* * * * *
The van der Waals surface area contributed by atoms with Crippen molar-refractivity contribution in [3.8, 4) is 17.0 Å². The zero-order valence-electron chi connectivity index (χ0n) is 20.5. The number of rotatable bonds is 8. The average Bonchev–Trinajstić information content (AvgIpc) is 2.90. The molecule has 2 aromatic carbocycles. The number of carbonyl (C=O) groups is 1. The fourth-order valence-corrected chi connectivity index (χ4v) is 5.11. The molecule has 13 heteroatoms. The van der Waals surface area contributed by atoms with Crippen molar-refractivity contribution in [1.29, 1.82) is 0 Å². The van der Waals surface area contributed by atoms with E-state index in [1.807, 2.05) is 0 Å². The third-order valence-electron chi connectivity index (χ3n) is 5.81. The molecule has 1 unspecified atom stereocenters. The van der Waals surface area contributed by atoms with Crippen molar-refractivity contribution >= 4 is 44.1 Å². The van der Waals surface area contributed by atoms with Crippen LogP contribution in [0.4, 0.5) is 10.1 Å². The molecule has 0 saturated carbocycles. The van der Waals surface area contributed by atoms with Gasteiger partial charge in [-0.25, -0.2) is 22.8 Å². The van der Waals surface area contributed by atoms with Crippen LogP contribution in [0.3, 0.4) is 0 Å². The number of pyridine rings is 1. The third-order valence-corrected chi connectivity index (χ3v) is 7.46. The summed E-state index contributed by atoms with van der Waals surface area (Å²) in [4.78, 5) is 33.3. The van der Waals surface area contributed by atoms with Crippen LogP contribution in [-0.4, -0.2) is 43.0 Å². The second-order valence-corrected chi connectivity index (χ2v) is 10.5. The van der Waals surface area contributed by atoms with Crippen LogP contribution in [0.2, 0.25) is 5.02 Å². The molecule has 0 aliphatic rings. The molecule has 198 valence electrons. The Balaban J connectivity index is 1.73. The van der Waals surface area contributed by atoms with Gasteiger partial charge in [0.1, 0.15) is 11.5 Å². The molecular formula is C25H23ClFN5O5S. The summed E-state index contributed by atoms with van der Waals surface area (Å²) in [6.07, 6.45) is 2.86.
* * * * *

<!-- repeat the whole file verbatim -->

The van der Waals surface area contributed by atoms with Crippen molar-refractivity contribution in [3.8, 4) is 17.0 Å². The zero-order valence-electron chi connectivity index (χ0n) is 20.5. The number of rotatable bonds is 8. The average Bonchev–Trinajstić information content (AvgIpc) is 2.90. The molecule has 2 aromatic carbocycles. The number of carbonyl (C=O) groups is 1. The fourth-order valence-corrected chi connectivity index (χ4v) is 5.11. The molecule has 13 heteroatoms. The van der Waals surface area contributed by atoms with Crippen molar-refractivity contribution in [1.29, 1.82) is 0 Å². The van der Waals surface area contributed by atoms with E-state index in [1.807, 2.05) is 0 Å². The third-order valence-electron chi connectivity index (χ3n) is 5.81. The molecule has 1 unspecified atom stereocenters. The van der Waals surface area contributed by atoms with Crippen molar-refractivity contribution >= 4 is 44.1 Å². The van der Waals surface area contributed by atoms with Crippen LogP contribution in [0.4, 0.5) is 10.1 Å². The molecule has 0 saturated carbocycles. The van der Waals surface area contributed by atoms with Gasteiger partial charge in [-0.25, -0.2) is 22.8 Å². The van der Waals surface area contributed by atoms with Crippen LogP contribution in [0.3, 0.4) is 0 Å². The number of pyridine rings is 1. The third-order valence-corrected chi connectivity index (χ3v) is 7.46. The summed E-state index contributed by atoms with van der Waals surface area (Å²) in [4.78, 5) is 33.3. The van der Waals surface area contributed by atoms with Crippen LogP contribution in [-0.4, -0.2) is 43.0 Å². The second-order valence-corrected chi connectivity index (χ2v) is 10.5. The van der Waals surface area contributed by atoms with Crippen LogP contribution in [0.2, 0.25) is 5.02 Å². The molecule has 0 aliphatic rings. The molecule has 198 valence electrons. The Balaban J connectivity index is 1.73. The van der Waals surface area contributed by atoms with Gasteiger partial charge in [0.1, 0.15) is 11.5 Å². The molecular formula is C25H23ClFN5O5S. The summed E-state index contributed by atoms with van der Waals surface area (Å²) in [6.07, 6.45) is 2.86.